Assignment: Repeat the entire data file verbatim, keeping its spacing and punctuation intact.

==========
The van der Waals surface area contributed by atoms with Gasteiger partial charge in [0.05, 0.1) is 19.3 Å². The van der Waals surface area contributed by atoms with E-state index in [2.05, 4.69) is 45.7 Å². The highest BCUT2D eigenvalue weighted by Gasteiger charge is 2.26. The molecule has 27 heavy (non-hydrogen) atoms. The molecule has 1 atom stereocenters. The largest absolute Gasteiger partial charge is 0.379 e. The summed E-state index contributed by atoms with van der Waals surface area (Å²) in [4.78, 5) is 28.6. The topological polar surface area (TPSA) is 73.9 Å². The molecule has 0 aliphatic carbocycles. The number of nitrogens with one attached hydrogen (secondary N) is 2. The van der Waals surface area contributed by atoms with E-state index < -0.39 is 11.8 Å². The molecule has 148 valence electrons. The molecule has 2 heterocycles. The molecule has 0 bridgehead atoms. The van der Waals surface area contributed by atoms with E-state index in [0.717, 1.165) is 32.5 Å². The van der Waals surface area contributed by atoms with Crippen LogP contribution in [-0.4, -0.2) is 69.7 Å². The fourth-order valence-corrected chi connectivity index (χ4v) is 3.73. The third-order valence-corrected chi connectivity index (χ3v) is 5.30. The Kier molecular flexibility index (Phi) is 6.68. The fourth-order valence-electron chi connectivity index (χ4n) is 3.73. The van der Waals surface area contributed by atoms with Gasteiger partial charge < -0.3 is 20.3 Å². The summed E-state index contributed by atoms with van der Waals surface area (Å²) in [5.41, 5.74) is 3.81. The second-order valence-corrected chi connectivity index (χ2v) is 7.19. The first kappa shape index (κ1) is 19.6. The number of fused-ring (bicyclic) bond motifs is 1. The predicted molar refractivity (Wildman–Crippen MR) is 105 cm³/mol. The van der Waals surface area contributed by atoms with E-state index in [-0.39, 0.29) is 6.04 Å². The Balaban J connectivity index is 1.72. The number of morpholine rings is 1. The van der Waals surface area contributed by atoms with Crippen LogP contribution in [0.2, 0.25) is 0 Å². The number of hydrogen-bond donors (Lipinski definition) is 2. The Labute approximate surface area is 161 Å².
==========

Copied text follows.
The van der Waals surface area contributed by atoms with Gasteiger partial charge in [0.05, 0.1) is 19.3 Å². The van der Waals surface area contributed by atoms with E-state index in [2.05, 4.69) is 45.7 Å². The highest BCUT2D eigenvalue weighted by Gasteiger charge is 2.26. The molecule has 27 heavy (non-hydrogen) atoms. The molecule has 1 atom stereocenters. The largest absolute Gasteiger partial charge is 0.379 e. The summed E-state index contributed by atoms with van der Waals surface area (Å²) in [4.78, 5) is 28.6. The topological polar surface area (TPSA) is 73.9 Å². The molecule has 0 aliphatic carbocycles. The number of nitrogens with one attached hydrogen (secondary N) is 2. The van der Waals surface area contributed by atoms with E-state index < -0.39 is 11.8 Å². The molecule has 148 valence electrons. The molecule has 2 heterocycles. The molecule has 0 bridgehead atoms. The van der Waals surface area contributed by atoms with E-state index in [0.717, 1.165) is 32.5 Å². The van der Waals surface area contributed by atoms with Crippen LogP contribution in [-0.4, -0.2) is 69.7 Å². The fourth-order valence-corrected chi connectivity index (χ4v) is 3.73. The third-order valence-corrected chi connectivity index (χ3v) is 5.30. The Kier molecular flexibility index (Phi) is 6.68. The fourth-order valence-electron chi connectivity index (χ4n) is 3.73. The van der Waals surface area contributed by atoms with Gasteiger partial charge < -0.3 is 20.3 Å². The summed E-state index contributed by atoms with van der Waals surface area (Å²) in [5.41, 5.74) is 3.81. The second-order valence-corrected chi connectivity index (χ2v) is 7.19. The first kappa shape index (κ1) is 19.6. The number of fused-ring (bicyclic) bond motifs is 1. The predicted molar refractivity (Wildman–Crippen MR) is 105 cm³/mol. The van der Waals surface area contributed by atoms with E-state index in [-0.39, 0.29) is 6.04 Å². The Balaban J connectivity index is 1.72. The number of morpholine rings is 1. The van der Waals surface area contributed by atoms with Crippen LogP contribution in [0.2, 0.25) is 0 Å². The number of hydrogen-bond donors (Lipinski definition) is 2. The Labute approximate surface area is 161 Å².